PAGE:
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The WSJ carries a piece called How Facebook Ruins Friendships. The author writes,

Like many people, I’m experiencing Facebook Fatigue. I’m tired of loved ones—you know who you are—who claim they are too busy to pick up the phone, or even write a decent email, yet spend hours on social-media sites, uploading photos of their children or parties, forwarding inane quizzes, posting quirky, sometimes nonsensical one-liners or tweeting their latest whereabouts. (“Anyone know a good restaurant in Berlin?”)

It’s attributed to narcissism, and they wish our friends would stop boring us all with this trivial stuff.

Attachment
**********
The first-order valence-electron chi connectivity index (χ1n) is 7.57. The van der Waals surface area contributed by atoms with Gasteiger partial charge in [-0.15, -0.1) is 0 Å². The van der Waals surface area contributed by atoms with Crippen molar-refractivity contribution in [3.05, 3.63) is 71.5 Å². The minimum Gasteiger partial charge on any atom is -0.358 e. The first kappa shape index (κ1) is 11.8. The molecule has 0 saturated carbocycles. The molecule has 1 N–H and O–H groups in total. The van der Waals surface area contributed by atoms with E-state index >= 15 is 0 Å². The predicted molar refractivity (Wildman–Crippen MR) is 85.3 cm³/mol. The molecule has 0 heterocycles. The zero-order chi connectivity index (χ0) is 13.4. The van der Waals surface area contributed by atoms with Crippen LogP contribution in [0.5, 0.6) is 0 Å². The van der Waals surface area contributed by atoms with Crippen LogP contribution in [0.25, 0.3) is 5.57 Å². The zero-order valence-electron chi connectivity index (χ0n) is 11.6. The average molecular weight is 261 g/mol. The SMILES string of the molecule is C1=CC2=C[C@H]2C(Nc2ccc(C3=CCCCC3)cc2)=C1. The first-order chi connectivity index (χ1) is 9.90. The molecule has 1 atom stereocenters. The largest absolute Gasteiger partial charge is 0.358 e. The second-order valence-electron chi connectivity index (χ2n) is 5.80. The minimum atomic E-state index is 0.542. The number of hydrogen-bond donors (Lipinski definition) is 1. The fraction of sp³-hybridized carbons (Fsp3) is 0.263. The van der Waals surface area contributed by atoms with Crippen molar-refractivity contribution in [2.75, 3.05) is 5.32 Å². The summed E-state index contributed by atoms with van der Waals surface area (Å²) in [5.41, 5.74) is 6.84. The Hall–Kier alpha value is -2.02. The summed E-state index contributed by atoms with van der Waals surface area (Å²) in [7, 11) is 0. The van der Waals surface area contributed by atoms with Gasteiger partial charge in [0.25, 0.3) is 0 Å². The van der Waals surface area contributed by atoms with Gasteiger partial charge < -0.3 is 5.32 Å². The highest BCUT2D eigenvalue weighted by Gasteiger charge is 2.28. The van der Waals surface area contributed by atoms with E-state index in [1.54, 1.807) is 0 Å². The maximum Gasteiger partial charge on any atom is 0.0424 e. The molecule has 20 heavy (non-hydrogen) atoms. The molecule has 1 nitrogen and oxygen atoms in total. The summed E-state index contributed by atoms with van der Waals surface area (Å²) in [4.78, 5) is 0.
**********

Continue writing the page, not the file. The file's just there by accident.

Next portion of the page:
Frankly, though, most people who consider themselves ‘friends’, aren’t necessarily as close as all that. The inherent circumstances of physical life allow us to skirt around most of the the things going on in our friends lives, and allow us to just swap CliffsNotes highlights and lowlights.

Social media encourages us to post our status, and we do just that. Eating, sleeping, getting radiotherapy, seeing a movie, out at a cafe, visiting the library, on a date.

What our author here is doing, really, is asking her friends (the people whom she’s supposed to be interested enough in to follow their statuses) to modify their own behaviour – to only post what she will find interesting.

Expecting others to behave in the ways that we prefer for our own convenience? Now that is narcissism!

If you’re not interested in what someone has to say, stop following their status updates.

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